If you looking for a used 5 th wheel and need something on the small size, I wouldn't waste my time looking at anything over 5years that wasn't fiberglass, due water leaks and wood rot problems on other units.

One thing, I don't like about the scamp is the floor, should have been made of at least plywood fiberglass coated, instead it's chip board, and as soon as the fiberglass chips and water get's in the floor will rot very quickly.

I would look for a used one, starting know you have a couple of months before the next fall.

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Old 03-02-2007, 05:13 PM   #12
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Trailer: 19 ft Scamp (Egg Salad Annie)
Posts: 260
Glad to see your interest in Fiberglass. I have owned a number of stick framed Trailers, Campers and the like. I belive 6 total. All but one of them leaked and I was constantly fighting the water battle. I bought a used Scamp 5th wheel deluxe and have had 0, Zero problems. No leaks / Plus Scamp has been wonderful about helping me with Parts and service. I tow with a F-150 <Overkill> and I belive the last of the full size Fords that have bed rails low enough with out lifting the trailer.
If a person wants a smaller trailer/ 5th wheel that is resonable in price Fiberglass is the ticket/ Also check out the Escape 5er . It is on the west coast of Canada but another fine product.
The reallly nice thing about Fiberglass new or used is that they hold their value well. I was lucky to find my 5er deluxe and payed just under new price for it .
Good luck take your time. Enjoy the ride
Taylor the Sailor
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Old 03-02-2007, 10:17 PM   #13
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Thanks, folks. You raise some interesting points about the long-term value of fiberglass trailers. The only weakness seems to be in the flooring. Is that true of Escape models also?

The reason my wife is considering retiring earlier than planned (despite penalties) because of arthritic knee problems that have just shown up (As did endometrial cancer but she should be ok there because they caught it early and the cure rate is 90 percent).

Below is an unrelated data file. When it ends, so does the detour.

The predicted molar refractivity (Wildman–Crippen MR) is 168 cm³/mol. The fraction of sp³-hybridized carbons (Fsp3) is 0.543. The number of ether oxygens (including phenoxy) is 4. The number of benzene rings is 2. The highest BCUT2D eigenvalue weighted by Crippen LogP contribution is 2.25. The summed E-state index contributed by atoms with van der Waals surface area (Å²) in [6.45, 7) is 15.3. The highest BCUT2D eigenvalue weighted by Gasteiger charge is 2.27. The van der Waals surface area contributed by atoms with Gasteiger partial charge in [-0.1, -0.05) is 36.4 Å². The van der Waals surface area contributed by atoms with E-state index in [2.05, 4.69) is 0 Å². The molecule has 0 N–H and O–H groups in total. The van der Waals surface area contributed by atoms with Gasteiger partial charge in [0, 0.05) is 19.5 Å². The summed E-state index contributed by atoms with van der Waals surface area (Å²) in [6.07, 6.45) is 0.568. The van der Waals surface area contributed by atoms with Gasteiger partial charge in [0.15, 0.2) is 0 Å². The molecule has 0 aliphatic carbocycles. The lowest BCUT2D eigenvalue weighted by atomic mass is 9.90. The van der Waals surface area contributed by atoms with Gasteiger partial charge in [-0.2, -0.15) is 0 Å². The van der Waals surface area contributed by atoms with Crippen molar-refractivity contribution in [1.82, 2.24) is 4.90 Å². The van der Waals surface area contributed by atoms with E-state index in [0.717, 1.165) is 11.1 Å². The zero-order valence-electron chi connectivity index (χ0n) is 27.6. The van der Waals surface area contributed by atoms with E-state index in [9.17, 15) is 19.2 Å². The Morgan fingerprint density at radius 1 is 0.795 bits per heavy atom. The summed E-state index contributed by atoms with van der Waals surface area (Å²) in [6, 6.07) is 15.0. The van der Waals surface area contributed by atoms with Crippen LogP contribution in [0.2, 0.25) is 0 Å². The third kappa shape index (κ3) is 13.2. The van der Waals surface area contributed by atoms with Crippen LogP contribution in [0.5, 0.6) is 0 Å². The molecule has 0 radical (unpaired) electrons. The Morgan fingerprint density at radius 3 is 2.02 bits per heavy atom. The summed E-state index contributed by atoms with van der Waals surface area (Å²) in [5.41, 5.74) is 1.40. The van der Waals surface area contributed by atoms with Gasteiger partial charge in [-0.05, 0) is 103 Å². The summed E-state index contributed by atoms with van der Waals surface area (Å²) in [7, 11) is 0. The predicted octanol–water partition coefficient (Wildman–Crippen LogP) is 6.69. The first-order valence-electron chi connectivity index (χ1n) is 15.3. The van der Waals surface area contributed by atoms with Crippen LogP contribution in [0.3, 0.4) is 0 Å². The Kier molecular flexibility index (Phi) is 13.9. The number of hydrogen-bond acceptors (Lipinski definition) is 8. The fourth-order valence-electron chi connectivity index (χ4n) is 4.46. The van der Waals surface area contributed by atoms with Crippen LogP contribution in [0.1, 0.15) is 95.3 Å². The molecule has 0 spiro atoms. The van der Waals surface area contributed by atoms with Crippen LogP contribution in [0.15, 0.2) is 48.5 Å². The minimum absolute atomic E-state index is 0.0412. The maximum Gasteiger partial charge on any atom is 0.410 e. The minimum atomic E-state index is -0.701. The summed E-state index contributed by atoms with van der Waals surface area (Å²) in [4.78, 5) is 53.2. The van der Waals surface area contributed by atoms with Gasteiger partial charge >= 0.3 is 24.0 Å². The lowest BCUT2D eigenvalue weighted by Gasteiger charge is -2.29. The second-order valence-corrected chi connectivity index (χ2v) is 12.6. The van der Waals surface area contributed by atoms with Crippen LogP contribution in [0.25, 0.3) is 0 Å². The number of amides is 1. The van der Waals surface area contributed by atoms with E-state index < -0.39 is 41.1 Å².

Walking two blocks with her tonight, I noticed how slowly she moves. It makes me think I can rule out fulltimiing no matter how enjoyable our RV experience may be. That would help narrow down choices when we start.

I'm eight years older (65 this summer) and have been retired ten years. Four months into retirement, I surprised her by taking up cooking. I didn't say a word...just let her walk in the door and see table settings for a four-course meal, including a pound case in a glass case stand, lighted candles and some roses I bought. Her jaw dropped.

I don't have any physical problems, stay lean and lift weights. However, I've got to add my age to her knee condition in pondering future possibilities.

If full timing appears out, the second best option for us may be to consider one of those other tow vehicles and using small RVs for two or three week regional camping trips, for longer winter getaways with meandering routes home and for scouting warm locations with an eye to picking a place to settle down when travel gets difficult (a place where one can take interesting shorter trips in the future).
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Old 03-02-2007, 11:59 PM   #14
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Trailer: 19 ft Scamp (Egg Salad Annie)
Posts: 260
Frank I too am the head chef in our house, at least when I am not at sea working. You may want to look at a 13ft, 16ft Scamp or Casita, or 17 Casita. They are easy to tow and the side Dinnette model allows you to leave the Bed made up at all time if you want. Escape also has some nice trailers.